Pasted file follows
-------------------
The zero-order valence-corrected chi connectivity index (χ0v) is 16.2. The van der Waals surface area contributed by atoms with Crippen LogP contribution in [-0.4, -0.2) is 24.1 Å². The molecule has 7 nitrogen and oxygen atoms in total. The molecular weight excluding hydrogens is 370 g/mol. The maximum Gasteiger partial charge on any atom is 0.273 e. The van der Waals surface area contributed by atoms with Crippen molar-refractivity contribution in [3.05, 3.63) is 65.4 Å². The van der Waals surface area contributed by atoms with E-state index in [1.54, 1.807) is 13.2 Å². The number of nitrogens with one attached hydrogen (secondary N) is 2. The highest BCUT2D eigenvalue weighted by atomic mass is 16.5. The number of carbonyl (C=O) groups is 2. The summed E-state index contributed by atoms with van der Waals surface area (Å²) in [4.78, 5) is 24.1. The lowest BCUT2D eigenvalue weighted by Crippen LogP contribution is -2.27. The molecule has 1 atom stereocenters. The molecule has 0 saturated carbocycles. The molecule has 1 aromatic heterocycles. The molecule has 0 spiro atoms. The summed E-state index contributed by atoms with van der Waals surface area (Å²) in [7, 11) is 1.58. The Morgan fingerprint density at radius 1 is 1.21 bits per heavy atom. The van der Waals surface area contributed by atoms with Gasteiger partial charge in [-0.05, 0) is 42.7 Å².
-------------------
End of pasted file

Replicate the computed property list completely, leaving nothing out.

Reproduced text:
The zero-order valence-corrected chi connectivity index (χ0v) is 16.2. The van der Waals surface area contributed by atoms with Crippen LogP contribution in [-0.4, -0.2) is 24.1 Å². The molecule has 7 nitrogen and oxygen atoms in total. The molecular weight excluding hydrogens is 370 g/mol. The maximum Gasteiger partial charge on any atom is 0.273 e. The van der Waals surface area contributed by atoms with Crippen molar-refractivity contribution in [3.05, 3.63) is 65.4 Å². The van der Waals surface area contributed by atoms with E-state index in [1.54, 1.807) is 13.2 Å². The number of nitrogens with one attached hydrogen (secondary N) is 2. The highest BCUT2D eigenvalue weighted by atomic mass is 16.5. The number of carbonyl (C=O) groups is 2. The summed E-state index contributed by atoms with van der Waals surface area (Å²) in [4.78, 5) is 24.1. The lowest BCUT2D eigenvalue weighted by Crippen LogP contribution is -2.27. The molecule has 1 atom stereocenters. The molecule has 0 saturated carbocycles. The molecule has 1 aromatic heterocycles. The molecule has 0 spiro atoms. The summed E-state index contributed by atoms with van der Waals surface area (Å²) in [7, 11) is 1.58. The Morgan fingerprint density at radius 1 is 1.21 bits per heavy atom. The van der Waals surface area contributed by atoms with Gasteiger partial charge in [-0.05, 0) is 42.7 Å².